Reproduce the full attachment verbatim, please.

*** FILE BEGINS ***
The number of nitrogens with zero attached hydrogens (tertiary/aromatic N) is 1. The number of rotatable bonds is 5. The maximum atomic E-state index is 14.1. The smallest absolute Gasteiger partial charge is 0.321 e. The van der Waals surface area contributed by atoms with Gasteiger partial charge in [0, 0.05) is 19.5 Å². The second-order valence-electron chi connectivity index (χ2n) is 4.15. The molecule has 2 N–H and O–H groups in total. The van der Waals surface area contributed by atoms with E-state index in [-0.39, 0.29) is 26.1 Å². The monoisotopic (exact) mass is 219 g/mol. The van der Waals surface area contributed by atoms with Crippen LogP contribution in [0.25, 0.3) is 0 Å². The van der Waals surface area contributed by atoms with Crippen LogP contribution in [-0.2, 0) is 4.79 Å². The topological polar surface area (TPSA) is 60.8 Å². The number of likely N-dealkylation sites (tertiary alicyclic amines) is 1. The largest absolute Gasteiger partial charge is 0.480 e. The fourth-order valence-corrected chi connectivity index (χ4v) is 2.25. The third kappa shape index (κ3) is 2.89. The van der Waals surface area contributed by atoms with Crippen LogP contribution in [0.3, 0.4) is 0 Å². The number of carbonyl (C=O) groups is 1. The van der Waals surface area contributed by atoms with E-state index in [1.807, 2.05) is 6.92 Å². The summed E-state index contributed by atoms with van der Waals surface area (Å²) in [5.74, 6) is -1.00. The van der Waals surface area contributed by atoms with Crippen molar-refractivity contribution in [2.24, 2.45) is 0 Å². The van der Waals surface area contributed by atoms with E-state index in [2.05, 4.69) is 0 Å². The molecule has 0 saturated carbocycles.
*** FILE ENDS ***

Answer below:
The number of nitrogens with zero attached hydrogens (tertiary/aromatic N) is 1. The number of rotatable bonds is 5. The maximum atomic E-state index is 14.1. The smallest absolute Gasteiger partial charge is 0.321 e. The van der Waals surface area contributed by atoms with Gasteiger partial charge in [0, 0.05) is 19.5 Å². The second-order valence-electron chi connectivity index (χ2n) is 4.15. The molecule has 2 N–H and O–H groups in total. The van der Waals surface area contributed by atoms with E-state index in [-0.39, 0.29) is 26.1 Å². The monoisotopic (exact) mass is 219 g/mol. The van der Waals surface area contributed by atoms with Crippen LogP contribution in [0.25, 0.3) is 0 Å². The van der Waals surface area contributed by atoms with Crippen LogP contribution in [-0.2, 0) is 4.79 Å². The topological polar surface area (TPSA) is 60.8 Å². The number of likely N-dealkylation sites (tertiary alicyclic amines) is 1. The largest absolute Gasteiger partial charge is 0.480 e. The fourth-order valence-corrected chi connectivity index (χ4v) is 2.25. The third kappa shape index (κ3) is 2.89. The van der Waals surface area contributed by atoms with Crippen LogP contribution in [0.3, 0.4) is 0 Å². The number of carbonyl (C=O) groups is 1. The van der Waals surface area contributed by atoms with E-state index in [1.807, 2.05) is 6.92 Å². The summed E-state index contributed by atoms with van der Waals surface area (Å²) in [5.74, 6) is -1.00. The van der Waals surface area contributed by atoms with Crippen molar-refractivity contribution in [2.24, 2.45) is 0 Å². The van der Waals surface area contributed by atoms with E-state index in [2.05, 4.69) is 0 Å². The molecule has 0 saturated carbocycles.